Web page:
We critically examine the methodology behind the claimed observational detection of halo assembly bias using optically selected galaxy clusters by Miyatake et al. and More et al. We mimic the optical cluster detection algorithm and apply it to two different mock catalogues generated from the Millennium simulation galaxy catalogue, one in which halo assembly bias signal is present, while the other in which the assembly bias signal has been expressly erased. We split each of these cluster samples into two using the average cluster-centric distance of the member galaxies to measure the difference in the clustering strength of the subsamples with respect to each other. We observe that the subsamples split by cluster-centric radii show differences in clustering strength, even in the catalogue where the true assembly bias signal was erased. We show that this is a result of contamination of the member galaxy sample from interlopers along the line of sight. This undoubtedly shows that the particular methodology adopted in the previous studies cannot be used to claim a detection of the assembly bias signal. We figure out the tell-tale signatures of such contamination, and show that the observational data also show similar signatures. Furthermore, we also show that projection effects in optical galaxy clusters can bias the inference of the 3D edges of galaxy clusters (splashback radius), so appropriate care should be taken while interpreting the splashback radius of optical clusters.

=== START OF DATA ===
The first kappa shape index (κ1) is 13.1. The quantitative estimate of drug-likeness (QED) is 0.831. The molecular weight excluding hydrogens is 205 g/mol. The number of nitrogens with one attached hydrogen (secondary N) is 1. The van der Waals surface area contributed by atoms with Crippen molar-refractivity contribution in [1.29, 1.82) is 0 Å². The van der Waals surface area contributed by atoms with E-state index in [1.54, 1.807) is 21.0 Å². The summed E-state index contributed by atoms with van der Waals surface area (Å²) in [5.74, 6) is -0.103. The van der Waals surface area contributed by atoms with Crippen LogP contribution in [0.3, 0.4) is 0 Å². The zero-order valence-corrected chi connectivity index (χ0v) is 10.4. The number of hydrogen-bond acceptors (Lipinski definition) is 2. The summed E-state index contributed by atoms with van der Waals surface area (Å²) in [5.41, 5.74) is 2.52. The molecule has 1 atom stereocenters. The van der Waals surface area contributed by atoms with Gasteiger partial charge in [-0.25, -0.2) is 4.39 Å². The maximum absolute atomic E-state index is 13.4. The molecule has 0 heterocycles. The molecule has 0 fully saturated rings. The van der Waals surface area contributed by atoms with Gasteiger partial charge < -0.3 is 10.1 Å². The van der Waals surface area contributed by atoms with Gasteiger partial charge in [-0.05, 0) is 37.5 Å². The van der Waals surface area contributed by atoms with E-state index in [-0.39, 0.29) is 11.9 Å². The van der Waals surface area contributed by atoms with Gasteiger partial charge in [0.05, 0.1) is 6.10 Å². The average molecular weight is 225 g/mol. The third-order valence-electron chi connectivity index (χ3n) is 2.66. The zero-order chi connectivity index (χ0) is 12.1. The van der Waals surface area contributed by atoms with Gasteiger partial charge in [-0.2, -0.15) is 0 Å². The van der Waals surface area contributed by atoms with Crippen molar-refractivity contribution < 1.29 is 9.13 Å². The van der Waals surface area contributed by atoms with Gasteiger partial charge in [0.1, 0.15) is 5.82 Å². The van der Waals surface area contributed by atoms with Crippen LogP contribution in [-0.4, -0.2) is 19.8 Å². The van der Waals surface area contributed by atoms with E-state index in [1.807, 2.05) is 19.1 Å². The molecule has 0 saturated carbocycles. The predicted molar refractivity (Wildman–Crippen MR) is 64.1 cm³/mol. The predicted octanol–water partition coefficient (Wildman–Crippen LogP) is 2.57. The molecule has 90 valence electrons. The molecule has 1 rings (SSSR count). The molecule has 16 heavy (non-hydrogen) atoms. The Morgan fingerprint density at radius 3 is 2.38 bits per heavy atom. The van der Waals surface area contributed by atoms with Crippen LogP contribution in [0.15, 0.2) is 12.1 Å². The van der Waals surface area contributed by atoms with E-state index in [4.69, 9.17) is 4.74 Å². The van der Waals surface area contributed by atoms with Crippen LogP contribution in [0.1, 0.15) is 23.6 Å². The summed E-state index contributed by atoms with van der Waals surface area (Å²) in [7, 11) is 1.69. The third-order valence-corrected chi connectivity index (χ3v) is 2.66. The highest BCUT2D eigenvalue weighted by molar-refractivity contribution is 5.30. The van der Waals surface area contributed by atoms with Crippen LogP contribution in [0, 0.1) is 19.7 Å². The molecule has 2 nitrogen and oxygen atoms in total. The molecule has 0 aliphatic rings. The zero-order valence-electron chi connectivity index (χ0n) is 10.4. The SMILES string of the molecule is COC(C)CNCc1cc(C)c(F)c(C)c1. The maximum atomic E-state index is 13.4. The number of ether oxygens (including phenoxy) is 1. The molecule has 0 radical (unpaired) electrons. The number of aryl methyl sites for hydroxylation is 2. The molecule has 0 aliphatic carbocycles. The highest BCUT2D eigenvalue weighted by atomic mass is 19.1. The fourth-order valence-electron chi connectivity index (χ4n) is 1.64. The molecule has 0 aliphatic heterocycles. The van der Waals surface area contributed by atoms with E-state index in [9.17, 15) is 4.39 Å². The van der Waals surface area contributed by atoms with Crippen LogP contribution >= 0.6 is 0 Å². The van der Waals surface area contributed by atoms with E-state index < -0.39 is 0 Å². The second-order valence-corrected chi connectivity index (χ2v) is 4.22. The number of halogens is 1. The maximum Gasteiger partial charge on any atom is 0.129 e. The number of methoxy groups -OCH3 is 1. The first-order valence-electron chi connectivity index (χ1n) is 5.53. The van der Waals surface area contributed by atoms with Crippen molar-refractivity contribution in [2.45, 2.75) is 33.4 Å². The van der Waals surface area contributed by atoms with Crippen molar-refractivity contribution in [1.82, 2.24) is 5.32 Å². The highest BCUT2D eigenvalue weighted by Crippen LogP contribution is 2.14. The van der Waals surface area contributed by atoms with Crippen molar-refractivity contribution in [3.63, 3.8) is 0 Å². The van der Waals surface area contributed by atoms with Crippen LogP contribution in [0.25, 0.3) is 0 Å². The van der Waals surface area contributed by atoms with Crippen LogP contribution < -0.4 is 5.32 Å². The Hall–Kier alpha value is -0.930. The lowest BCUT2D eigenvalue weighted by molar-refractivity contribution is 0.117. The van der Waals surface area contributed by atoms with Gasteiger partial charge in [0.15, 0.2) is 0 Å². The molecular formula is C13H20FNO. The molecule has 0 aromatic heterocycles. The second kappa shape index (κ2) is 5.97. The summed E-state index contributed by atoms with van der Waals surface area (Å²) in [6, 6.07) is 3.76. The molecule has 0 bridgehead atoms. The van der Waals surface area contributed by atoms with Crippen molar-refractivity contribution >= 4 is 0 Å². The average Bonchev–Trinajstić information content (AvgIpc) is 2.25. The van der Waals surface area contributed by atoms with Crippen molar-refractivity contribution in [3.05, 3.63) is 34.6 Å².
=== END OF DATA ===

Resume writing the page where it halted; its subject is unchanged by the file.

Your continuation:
more » « less
  5. ABSTRACT